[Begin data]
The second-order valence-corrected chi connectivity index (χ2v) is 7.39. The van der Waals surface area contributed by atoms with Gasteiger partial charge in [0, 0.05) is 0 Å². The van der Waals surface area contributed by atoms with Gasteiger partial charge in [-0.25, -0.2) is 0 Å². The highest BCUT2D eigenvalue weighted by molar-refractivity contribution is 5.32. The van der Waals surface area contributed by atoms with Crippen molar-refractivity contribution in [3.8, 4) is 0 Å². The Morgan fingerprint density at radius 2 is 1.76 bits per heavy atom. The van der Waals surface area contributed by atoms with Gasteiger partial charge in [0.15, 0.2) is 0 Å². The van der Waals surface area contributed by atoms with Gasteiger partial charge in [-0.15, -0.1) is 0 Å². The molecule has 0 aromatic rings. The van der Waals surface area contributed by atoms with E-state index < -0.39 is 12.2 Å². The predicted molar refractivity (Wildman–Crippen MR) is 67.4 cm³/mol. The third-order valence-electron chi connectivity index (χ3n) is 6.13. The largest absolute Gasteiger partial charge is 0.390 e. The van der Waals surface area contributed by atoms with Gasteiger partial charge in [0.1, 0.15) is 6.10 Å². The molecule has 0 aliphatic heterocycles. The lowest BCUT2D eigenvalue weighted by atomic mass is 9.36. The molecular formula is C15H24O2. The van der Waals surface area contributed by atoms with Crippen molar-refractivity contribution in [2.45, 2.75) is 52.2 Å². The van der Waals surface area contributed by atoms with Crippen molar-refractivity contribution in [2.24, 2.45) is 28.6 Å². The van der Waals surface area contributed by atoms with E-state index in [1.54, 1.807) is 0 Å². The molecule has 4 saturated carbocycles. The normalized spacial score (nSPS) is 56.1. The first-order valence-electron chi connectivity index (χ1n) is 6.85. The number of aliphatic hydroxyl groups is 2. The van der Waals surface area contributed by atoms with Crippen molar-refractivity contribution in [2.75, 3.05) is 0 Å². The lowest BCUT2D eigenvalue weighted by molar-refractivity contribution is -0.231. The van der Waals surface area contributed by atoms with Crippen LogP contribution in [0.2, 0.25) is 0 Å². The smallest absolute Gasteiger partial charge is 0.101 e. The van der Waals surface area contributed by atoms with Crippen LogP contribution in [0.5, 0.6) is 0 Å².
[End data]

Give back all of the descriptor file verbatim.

The second-order valence-corrected chi connectivity index (χ2v) is 7.39. The van der Waals surface area contributed by atoms with Gasteiger partial charge in [0, 0.05) is 0 Å². The van der Waals surface area contributed by atoms with Gasteiger partial charge in [-0.25, -0.2) is 0 Å². The highest BCUT2D eigenvalue weighted by molar-refractivity contribution is 5.32. The van der Waals surface area contributed by atoms with Crippen molar-refractivity contribution in [3.8, 4) is 0 Å². The Morgan fingerprint density at radius 2 is 1.76 bits per heavy atom. The van der Waals surface area contributed by atoms with Gasteiger partial charge in [0.15, 0.2) is 0 Å². The van der Waals surface area contributed by atoms with Gasteiger partial charge in [-0.15, -0.1) is 0 Å². The molecule has 0 aromatic rings. The van der Waals surface area contributed by atoms with E-state index < -0.39 is 12.2 Å². The predicted molar refractivity (Wildman–Crippen MR) is 67.4 cm³/mol. The third-order valence-electron chi connectivity index (χ3n) is 6.13. The largest absolute Gasteiger partial charge is 0.390 e. The van der Waals surface area contributed by atoms with Gasteiger partial charge in [0.1, 0.15) is 6.10 Å². The molecule has 0 aliphatic heterocycles. The lowest BCUT2D eigenvalue weighted by atomic mass is 9.36. The molecular formula is C15H24O2. The van der Waals surface area contributed by atoms with Crippen molar-refractivity contribution in [2.45, 2.75) is 52.2 Å². The van der Waals surface area contributed by atoms with Crippen molar-refractivity contribution in [2.24, 2.45) is 28.6 Å². The van der Waals surface area contributed by atoms with E-state index in [1.54, 1.807) is 0 Å². The molecule has 4 saturated carbocycles. The normalized spacial score (nSPS) is 56.1. The first-order valence-electron chi connectivity index (χ1n) is 6.85. The number of aliphatic hydroxyl groups is 2. The van der Waals surface area contributed by atoms with Crippen molar-refractivity contribution in [2.75, 3.05) is 0 Å². The lowest BCUT2D eigenvalue weighted by molar-refractivity contribution is -0.231. The van der Waals surface area contributed by atoms with Crippen LogP contribution in [0.2, 0.25) is 0 Å². The smallest absolute Gasteiger partial charge is 0.101 e. The van der Waals surface area contributed by atoms with Crippen LogP contribution in [0.5, 0.6) is 0 Å².